No two programs are the same, but there are some consistent factors that generally apply to most programs. We consider several factors when deciding whether the incoming synthetic route can be used or if a new synthesis should be developed. Raw material supply chain, process safety, projected future API manufacturing costs, likely commercial scale, and timing all play an important role in the decision-making process. After a route is selected, proof-of-concept studies are performed to determine whether or not the proposed route can generate the API. We then optimize the process to reliably and safely generate API in adequate quality. This objective is achieved by building process understanding through many techniques, including impurity origin and control, identifying critical parameters, and setting appropriate limits on operating ranges. We develop this chemistry with an eye on the intended commercial manufacturing scale, because APIs that will be manufactured on a smaller scale will have more processing options available than those that will be made on a larger scale. During the final phase of optimization, experimentation is performed to determine if the API can consistently be manufactured with the required quality attributes. Statistical design of experiments is a particularly useful technique for these studies, because interdependent variables can readily be identified. The successful completion of these phase-appropriate process optimization efforts enables us to deliver high-quality clinical batches and commercial supply in a timely manner, which is important for our customers and their patients.

 

Ensuring API quality

PharmTech: How can manufacturers ensure that APIs of the intended quality are consistently produced?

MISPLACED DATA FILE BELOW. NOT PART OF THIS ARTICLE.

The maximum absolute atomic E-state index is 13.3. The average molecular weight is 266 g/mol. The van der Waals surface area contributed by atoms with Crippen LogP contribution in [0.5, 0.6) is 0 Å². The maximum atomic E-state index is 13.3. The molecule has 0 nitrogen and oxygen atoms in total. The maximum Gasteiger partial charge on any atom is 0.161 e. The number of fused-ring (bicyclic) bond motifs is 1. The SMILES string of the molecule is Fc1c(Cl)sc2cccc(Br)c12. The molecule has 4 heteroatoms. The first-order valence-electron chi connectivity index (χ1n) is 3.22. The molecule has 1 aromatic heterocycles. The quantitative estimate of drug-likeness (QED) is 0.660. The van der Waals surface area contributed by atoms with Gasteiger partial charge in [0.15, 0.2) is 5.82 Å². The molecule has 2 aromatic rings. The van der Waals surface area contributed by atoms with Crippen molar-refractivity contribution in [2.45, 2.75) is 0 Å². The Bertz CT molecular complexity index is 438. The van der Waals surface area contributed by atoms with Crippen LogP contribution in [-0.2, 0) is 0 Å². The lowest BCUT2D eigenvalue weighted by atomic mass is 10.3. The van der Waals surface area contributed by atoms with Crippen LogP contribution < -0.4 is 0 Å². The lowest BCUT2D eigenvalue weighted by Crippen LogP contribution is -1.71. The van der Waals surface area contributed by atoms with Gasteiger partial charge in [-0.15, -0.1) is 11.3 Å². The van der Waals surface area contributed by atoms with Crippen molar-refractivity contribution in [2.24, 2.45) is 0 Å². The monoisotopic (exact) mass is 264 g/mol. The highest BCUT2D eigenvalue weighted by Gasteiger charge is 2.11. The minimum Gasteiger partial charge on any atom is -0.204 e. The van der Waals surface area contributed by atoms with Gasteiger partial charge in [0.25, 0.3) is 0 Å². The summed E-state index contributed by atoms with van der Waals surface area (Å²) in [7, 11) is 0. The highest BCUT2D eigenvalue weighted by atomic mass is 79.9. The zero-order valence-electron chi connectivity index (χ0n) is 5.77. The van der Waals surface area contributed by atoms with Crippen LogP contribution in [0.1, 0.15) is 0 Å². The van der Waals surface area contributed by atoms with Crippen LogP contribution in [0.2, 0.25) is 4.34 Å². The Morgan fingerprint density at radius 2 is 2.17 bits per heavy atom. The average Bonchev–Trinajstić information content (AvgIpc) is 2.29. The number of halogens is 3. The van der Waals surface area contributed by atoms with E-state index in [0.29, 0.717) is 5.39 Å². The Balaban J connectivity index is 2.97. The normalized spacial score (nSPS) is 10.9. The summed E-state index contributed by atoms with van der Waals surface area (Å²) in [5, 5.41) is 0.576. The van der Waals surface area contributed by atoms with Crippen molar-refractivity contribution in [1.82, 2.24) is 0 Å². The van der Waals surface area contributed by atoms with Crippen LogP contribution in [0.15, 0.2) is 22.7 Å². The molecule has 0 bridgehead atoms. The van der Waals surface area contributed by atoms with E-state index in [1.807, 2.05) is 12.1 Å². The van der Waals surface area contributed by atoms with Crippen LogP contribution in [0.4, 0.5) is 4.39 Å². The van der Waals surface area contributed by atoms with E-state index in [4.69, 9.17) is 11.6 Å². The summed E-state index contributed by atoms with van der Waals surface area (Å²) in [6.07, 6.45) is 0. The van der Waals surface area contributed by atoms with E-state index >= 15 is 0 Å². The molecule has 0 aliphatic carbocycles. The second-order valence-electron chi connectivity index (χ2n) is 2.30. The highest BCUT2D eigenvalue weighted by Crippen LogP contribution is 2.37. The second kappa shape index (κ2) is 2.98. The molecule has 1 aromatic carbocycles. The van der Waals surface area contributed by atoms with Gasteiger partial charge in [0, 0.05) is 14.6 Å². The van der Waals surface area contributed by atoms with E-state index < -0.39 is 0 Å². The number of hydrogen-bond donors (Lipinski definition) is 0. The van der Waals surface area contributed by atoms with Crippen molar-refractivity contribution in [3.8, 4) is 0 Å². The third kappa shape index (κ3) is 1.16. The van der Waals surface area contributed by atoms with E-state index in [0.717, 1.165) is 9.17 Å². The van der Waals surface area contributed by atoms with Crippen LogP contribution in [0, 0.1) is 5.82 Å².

Goeddel (MilliporeSigma): Manufacturers take steps that span from early research and development through commercial manufacture to ensure that APIs of consistent quality are produced. The general pathway for this process is outlined by FDA and involves three phases: process design, process qualification, and continued process verification.

During the process design phase in development, great effort is made to understand what parameters are critical. Building upon that knowledge, the process is optimized as necessary to enable the desired quality attributes to be consistently achieved. Manufacturers then perform a failure modes effects analysis (FMEA) on the process to identify processing risks that could impact quality attributes. From that exercise, additional experiments can be designed to address risks identified in the FMEA to ensure that the critical quality attributes are reliably met. During this stage of development, manufacturers perform stress testing, stability studies, design of experiments, and range-finding studies to help ensure that the intended quality is 
consistently produced in subsequent manufacturing.

The process qualification phase involves an assessment of whether or not the process is reproducible. There are two major components to process qualification. The first part involves the qualification of the plant and equipment to ensure everything works as intended. The second part involves the qualification of the process itself through an activity known as process performance qualification (PPQ). PPQ involves drafting a protocol, execution of the protocol for the specified number of batches under current good manufacturing practices (cGMPs), and issuance of a report. Following successful completion of the process qualification, the process can be used for commercial supply of the API.

The process to ensure product quality does not end with product launch. Manufacturers use systems that enable them to track process data and identify any sort of trend that may require intervention. Furthermore, an adequate facility and equipment maintenance program ensures that the plant and equipment are functioning at the desired level. By performing all of the aforementioned activities, manufacturers can ensure that APIs of the intended quality are consistently produced.